CBLDF Calls Out Viewpoint Discrimination in Georgia Book Removal

016E46AB-D541-41D0-9EBB-1C55439C3C5FLast week CBLDF joined with other partners in Kids’ Right to Read Project (KRRP), writing to Columbia County Superintendent Dr. Sandra Carraway in Georgia to express concern over three books pulled from their supplemental curriculum: Dear Martin by Nic Stone, The Curious Incident of the Dog in the Night-Time by Mark Haddon, and Pat Barker’s Regeneration. The Superintendent has told the local news that she was shocked by the “firestorm” in response to her actions, also stating that they haven’t banned the books, because students can still check them out of the library and read them in their own time. However, as the KRRP letter explains, the three books that were pulled focus on modern issues facing communities, and to pull them for “decontextualized references to sex, violence, and profanity” represents an insidious type of viewpoint discrimination that violates students’ intellectual freedom.

According to the letter, Columbia County received the full list of 17 books recommended for supplemental reading last spring. Then, the first day of school for this new year, the teachers were asked to go through the recommended titles and highlight passages that contain profanity, violence, and sexual scenes. It was based on these cherry-picked moments from these three critically acclaimed books that the Superintendent made her decision that they were inappropriate, which the Supreme Court has stated doesn’t properly reflect a work of literature, which must be taken as a whole.

From the KRRP letter:

Mild references to sex or violence may seem gratuitous and “inappropriate” unless placed in their proper context. For instance, in ​“The​ ​Curious Incident of the Dog in the Night-Time” –​ which won the Guardian Children’s Fiction Prize — a 15-year old autistic teen narrates his investigation of his neighbor’s dog’s murder for a school project. The ​Gainesville Times​ calls the story “enlightening both in that it offers a point of view we don’t often see, and that it makes the reader question the true meanings of reason and emotion.”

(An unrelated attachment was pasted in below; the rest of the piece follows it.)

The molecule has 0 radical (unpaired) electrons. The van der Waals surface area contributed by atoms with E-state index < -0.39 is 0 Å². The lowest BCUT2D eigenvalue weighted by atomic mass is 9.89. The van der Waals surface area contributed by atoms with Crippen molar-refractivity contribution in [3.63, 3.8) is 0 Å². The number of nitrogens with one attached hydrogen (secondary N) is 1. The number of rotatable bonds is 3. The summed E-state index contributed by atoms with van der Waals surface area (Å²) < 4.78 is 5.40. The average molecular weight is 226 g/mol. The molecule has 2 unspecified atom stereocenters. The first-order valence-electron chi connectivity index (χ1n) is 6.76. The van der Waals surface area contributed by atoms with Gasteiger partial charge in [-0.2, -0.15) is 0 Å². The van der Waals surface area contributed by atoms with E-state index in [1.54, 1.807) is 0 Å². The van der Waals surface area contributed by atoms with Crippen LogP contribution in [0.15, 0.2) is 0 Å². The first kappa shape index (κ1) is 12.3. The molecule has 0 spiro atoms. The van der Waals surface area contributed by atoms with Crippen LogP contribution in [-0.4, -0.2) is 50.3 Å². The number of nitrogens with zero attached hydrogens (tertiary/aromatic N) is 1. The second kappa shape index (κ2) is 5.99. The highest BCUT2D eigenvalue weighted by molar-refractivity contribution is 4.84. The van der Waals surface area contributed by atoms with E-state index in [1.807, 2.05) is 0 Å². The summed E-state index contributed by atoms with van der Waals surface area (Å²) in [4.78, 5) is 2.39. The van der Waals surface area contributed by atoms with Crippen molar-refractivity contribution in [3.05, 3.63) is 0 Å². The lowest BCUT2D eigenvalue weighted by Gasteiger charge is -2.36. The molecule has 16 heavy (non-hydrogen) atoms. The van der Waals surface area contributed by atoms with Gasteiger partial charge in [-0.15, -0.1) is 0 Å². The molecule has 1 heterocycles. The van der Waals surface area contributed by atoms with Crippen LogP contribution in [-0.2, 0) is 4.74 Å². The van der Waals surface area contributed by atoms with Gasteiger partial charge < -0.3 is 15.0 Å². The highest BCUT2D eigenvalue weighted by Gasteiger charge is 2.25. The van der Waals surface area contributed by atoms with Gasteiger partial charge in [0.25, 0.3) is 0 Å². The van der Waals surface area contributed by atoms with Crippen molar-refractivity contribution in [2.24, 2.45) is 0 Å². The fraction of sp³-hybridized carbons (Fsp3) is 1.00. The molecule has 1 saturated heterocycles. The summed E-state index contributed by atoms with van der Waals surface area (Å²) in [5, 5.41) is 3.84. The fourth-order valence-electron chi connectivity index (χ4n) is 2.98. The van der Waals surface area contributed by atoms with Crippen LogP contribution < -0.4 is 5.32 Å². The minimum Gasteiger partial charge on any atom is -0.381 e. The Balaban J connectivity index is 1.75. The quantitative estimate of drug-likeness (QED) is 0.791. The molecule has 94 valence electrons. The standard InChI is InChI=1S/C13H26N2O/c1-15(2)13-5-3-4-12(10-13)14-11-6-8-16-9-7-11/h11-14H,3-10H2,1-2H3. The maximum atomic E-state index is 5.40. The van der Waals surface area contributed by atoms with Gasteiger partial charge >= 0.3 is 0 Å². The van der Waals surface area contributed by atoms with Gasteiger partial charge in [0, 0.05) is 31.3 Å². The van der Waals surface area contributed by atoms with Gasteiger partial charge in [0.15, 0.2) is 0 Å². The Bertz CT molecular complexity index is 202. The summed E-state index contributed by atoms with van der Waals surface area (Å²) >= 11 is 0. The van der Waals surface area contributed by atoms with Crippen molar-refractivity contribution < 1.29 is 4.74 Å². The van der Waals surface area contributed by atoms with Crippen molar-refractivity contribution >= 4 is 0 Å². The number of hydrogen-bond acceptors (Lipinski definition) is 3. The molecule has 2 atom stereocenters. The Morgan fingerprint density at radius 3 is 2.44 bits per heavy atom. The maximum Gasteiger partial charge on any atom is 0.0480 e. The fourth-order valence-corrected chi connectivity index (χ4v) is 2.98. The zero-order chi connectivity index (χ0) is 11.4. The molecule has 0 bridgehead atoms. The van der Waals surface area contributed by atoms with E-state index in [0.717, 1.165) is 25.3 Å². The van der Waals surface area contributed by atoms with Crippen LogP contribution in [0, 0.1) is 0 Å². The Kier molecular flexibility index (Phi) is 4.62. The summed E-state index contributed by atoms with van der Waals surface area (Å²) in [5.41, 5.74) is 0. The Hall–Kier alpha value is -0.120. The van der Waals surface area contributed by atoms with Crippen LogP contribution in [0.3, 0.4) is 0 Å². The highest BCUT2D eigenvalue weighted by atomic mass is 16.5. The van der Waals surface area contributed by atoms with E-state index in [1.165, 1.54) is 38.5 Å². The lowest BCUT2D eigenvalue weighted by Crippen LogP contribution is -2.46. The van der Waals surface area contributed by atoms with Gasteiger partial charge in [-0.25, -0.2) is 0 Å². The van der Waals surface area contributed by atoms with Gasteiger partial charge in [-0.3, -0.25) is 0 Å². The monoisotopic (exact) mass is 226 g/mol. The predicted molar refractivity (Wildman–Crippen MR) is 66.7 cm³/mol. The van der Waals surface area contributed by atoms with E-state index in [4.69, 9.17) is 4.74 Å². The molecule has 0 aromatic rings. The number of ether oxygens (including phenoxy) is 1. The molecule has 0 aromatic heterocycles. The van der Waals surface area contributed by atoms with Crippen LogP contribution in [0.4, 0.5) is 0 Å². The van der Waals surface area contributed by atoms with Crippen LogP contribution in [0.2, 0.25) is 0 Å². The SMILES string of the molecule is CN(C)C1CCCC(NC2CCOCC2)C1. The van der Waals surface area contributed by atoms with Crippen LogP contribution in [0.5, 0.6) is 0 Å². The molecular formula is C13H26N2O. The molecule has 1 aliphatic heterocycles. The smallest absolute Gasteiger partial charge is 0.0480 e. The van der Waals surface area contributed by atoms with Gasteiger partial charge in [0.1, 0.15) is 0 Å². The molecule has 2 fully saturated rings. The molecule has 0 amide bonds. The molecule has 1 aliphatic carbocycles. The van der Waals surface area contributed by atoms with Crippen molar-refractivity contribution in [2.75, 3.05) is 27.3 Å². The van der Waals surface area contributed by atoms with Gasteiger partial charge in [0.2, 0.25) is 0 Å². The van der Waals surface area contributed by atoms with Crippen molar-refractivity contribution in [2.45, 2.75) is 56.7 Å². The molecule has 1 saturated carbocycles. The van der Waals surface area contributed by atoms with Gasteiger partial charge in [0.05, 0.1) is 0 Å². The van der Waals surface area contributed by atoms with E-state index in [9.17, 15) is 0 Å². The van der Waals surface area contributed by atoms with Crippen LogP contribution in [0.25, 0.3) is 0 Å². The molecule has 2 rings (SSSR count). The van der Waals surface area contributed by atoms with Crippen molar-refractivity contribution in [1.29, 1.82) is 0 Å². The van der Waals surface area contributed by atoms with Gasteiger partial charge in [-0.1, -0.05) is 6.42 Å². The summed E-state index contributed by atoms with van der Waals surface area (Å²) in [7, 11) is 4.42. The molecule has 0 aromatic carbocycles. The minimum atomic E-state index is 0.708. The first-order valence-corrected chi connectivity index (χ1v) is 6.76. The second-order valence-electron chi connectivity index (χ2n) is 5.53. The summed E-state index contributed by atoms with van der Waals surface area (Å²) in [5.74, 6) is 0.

Nic Stone’s ​Dear Martin​ “could be a news story any day in America,” according to a ​Common Sense Media​ review, which strongly recommends the “endearing and painfully realistic” novel to teens. Indeed, “D​ear Martin”​ tells the story of a black teen who, after being profiled and shot by police, documents his struggles with the harsh reality of racism in America in a journal of letters to Martin Luther King, Jr. For many students in Columbia County and across the country, police shootings of unarmed black people is intimately familiar and the educational value of the question “what would Martin do?”​ is undeniable. ​Dear Martin​ speaks to many black teens’ experiences with racism and explores the different historical approaches to confronting racist violence, while offering words of affirmation and healing.

“Regeneration​,” the first novel in Pat Barker’s Booker Prize-winning trilogy, won the New York Times Book of the Year award for its exploration of war’s impact on notions of identity, masculinity and the social psyche. While set during World War I, “the war doesn’t feature much,” according to a ​Teen Ink ​book review, which recommends the novel for teens. Barker’s moving portrait of the human struggle to overcome the psychological traumas of war poses valuable questions about the consequences of violence and the power of empathy that can lead to deeper life lessons.

According to one local news story, KRRP’s letter is not alone in being distressed about the Superintendent’s decision. One parent brought copies of Dear Martin into the school for the students to read. Dear Martin’s author, Nic Stone is also planning a trip to Columbia County in the future. And Augusta Professor Andrew Kemp told the news channel that schools are the best place to have the difficult conversations that books like these can inspire.

These issues are in our society,” Professor Kemp said. “There are issues of systemic racism, bigotry, homophobia and in public people don’t talk about them. However, in a school, you have a controlled situation. You can control the conversation that will allow students to feel free to talk about issues that are important to them.

KRRP also sent policy guidelines to improve review procedure in the future. Check out the full letter below.

KRRP Letter to Columbia Cou… by Patricia Mastricolo on Scribd

Kids’ Right to Read Project is a National Coalition Against Censorship project co-sponsored by Comic Book Legal Defense Fund and American Booksellers for Free Expression. Other signatories to the letter include PEN America, The Authors Guild, and Society of Children’s Books Writers and Illustrators.